TOKYO The dollar edged down but stood close to a seven-month high in early Asian trading, getting a lift from Federal Reserve officials’ comments as well as the central bank’s latest meeting that hinted that an interest rate hike could be right around the corner.
The dollar index .DXY =USD was down about 0.2 percent at 99.436, after hitting a high of 99.853 overnight, closing in on its 12-year peak of 100.39 set in March.
The minutes showed that Fed policymakers made an unusually direct reference to a possible December rate increase at the central bank’s Oct. 27-28 meeting.
A chorus of Fed officials also backed investors’ expectations of a rate hike, with Fed President Dennis Lockhart, New York Fed President William Dudley and Cleveland Fed President Loretta Mester all expressing confidence that the policy tightening, when it comes, will be implemented smoothly for markets.
“It seems the argument has moved on from when the Fed will raise rates to how many hikes we will see in 2016,” Chris Weston, chief market strategist at IG Ltd in Melbourne, said in a note to clients on Thursday.
The Fed funds futures curve is pricing in just over two hikes throughout 2016, which Weston said was the best guide for trading the dollar.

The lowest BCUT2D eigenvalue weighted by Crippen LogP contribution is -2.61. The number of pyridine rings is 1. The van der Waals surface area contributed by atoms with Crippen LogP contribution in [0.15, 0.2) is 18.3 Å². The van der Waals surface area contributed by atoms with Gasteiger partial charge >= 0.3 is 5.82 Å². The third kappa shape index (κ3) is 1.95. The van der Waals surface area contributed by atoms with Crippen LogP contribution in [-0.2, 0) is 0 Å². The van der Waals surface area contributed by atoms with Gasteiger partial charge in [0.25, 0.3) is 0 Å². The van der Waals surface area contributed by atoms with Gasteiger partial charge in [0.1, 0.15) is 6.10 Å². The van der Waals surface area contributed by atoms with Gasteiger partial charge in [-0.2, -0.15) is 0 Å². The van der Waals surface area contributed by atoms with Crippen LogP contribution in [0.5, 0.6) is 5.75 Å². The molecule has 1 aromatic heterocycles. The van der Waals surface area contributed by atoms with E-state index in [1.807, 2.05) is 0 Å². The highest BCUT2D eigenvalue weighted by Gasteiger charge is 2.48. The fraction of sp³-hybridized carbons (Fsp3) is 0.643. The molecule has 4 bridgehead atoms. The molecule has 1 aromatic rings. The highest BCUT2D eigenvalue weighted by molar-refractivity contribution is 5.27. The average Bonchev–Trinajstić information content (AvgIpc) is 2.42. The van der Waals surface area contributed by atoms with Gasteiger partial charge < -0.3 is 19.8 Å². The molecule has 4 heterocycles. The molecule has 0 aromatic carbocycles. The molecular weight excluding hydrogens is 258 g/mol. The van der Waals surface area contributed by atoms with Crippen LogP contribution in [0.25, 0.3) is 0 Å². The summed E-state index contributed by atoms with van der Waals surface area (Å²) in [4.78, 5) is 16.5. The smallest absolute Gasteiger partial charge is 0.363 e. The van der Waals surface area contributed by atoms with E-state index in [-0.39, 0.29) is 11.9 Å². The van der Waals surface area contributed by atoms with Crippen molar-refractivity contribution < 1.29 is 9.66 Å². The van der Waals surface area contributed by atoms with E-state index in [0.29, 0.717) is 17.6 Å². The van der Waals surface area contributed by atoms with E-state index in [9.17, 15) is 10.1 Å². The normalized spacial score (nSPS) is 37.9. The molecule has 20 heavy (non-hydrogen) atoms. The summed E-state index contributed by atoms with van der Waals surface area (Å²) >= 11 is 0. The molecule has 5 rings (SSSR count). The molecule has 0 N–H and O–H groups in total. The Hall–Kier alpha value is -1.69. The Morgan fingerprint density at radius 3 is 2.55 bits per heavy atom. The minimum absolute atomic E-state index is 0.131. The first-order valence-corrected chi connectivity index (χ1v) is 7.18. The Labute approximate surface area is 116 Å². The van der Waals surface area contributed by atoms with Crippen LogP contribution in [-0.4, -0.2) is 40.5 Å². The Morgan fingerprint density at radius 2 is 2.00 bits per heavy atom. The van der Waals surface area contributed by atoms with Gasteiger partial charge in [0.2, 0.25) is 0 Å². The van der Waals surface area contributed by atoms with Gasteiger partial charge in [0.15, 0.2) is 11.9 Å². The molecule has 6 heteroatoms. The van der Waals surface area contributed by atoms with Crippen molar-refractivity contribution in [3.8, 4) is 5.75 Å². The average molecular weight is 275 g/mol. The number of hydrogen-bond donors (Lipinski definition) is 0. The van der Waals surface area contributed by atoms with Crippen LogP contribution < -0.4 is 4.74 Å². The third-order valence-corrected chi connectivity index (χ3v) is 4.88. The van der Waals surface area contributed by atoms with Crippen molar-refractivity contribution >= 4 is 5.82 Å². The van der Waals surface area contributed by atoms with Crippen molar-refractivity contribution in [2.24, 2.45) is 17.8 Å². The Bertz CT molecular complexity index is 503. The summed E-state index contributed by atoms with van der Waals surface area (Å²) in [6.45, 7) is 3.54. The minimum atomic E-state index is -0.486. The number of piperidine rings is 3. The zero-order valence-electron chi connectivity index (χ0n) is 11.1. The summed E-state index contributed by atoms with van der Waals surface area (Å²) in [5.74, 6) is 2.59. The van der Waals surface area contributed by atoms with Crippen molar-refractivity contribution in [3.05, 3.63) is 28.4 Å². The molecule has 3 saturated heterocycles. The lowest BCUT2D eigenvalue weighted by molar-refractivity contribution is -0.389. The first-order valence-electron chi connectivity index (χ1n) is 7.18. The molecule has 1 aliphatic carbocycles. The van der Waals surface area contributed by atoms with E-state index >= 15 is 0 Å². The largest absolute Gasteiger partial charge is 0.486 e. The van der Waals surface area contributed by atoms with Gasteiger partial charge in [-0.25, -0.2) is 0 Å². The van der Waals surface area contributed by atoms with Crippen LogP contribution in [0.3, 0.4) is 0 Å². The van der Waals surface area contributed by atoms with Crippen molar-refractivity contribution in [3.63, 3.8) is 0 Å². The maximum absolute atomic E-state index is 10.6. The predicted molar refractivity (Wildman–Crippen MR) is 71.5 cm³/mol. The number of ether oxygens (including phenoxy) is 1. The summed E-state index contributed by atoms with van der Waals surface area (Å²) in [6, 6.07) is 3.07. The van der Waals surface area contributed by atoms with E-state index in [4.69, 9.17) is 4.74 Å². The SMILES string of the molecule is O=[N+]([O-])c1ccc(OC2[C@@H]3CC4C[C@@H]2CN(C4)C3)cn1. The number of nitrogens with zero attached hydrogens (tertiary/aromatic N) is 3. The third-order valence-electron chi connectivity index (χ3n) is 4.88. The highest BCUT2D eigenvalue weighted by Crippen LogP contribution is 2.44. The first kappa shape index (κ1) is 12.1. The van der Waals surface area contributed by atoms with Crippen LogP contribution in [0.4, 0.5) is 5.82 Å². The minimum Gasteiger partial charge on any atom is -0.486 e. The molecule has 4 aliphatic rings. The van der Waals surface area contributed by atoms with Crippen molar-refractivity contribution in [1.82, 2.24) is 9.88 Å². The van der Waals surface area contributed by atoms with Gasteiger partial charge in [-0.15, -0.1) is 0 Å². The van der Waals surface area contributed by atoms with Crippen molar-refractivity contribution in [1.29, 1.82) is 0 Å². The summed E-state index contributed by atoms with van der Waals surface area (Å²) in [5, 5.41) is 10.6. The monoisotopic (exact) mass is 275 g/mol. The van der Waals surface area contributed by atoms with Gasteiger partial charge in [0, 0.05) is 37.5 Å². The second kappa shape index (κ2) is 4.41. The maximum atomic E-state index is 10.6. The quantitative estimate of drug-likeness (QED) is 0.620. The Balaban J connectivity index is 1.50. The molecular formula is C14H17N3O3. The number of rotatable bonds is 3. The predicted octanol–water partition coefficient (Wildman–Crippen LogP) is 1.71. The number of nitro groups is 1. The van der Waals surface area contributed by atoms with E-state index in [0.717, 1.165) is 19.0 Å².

“With a further widening of the U.S. Treasury/German bund yield spread, the odds of traders buying the USD ahead of the 16 December FOMC meet and then selling once we get confirmation of the hike seems elevated,” Weston said.
Against the yen, the dollar inched down about 0.1 percent to 123.50 yen JPY= after scaling a three-month peak of 123.77 yen after the Fed minutes.
The Bank of Japan will conclude a two-day monetary policy meeting on Thursday, at which it is widely expected to hold steady despite the country’s slip into a technical recession after two quarters of contraction.
The decision is expected sometime around 0300 GMT.
At his post-meeting briefing, BOJ Governor Haruhiko Kuroda is expected to reiterate that tightening labour markets will push up wages and help Japan recover from a temporary soft patch.
Some economists, though, fear the soft patch is deeper than officials admit. Ministry of Finance data released early on Thursday showed that Japan’s exports fell 2.1 percent in October, posting the first year-on-year decline in more than a year, underscoring weak external demand hit by China’s slowing growth.
The euro added about 0.2 percent to $1.0677 EUR=, not far from Wednesday’s fresh seven-month low of $1.0617, with expectations that the European Central Bank will take fresh monetary easing steps next month continuing to pressure the common currency.
(Reporting by Lisa Twaronite; Editing by Eric Meijer)